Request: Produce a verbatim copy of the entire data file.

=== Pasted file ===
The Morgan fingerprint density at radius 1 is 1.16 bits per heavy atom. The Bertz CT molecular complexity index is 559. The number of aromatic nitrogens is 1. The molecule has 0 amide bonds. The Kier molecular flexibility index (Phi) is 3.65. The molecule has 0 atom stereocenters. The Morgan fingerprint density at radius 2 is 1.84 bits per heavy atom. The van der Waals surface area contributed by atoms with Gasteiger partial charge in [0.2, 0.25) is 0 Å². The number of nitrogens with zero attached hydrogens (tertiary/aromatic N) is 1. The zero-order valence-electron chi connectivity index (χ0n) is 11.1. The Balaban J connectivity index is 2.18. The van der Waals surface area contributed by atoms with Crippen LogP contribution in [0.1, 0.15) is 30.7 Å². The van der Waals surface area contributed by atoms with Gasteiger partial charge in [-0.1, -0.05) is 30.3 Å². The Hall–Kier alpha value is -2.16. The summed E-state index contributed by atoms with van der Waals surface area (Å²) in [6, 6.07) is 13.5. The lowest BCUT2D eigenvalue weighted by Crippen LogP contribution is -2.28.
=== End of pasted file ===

The Morgan fingerprint density at radius 1 is 1.16 bits per heavy atom. The Bertz CT molecular complexity index is 559. The number of aromatic nitrogens is 1. The molecule has 0 amide bonds. The Kier molecular flexibility index (Phi) is 3.65. The molecule has 0 atom stereocenters. The Morgan fingerprint density at radius 2 is 1.84 bits per heavy atom. The van der Waals surface area contributed by atoms with Gasteiger partial charge in [0.2, 0.25) is 0 Å². The number of nitrogens with zero attached hydrogens (tertiary/aromatic N) is 1. The zero-order valence-electron chi connectivity index (χ0n) is 11.1. The Balaban J connectivity index is 2.18. The van der Waals surface area contributed by atoms with Crippen LogP contribution in [0.1, 0.15) is 30.7 Å². The van der Waals surface area contributed by atoms with Gasteiger partial charge in [-0.1, -0.05) is 30.3 Å². The Hall–Kier alpha value is -2.16. The summed E-state index contributed by atoms with van der Waals surface area (Å²) in [6, 6.07) is 13.5. The lowest BCUT2D eigenvalue weighted by Crippen LogP contribution is -2.28.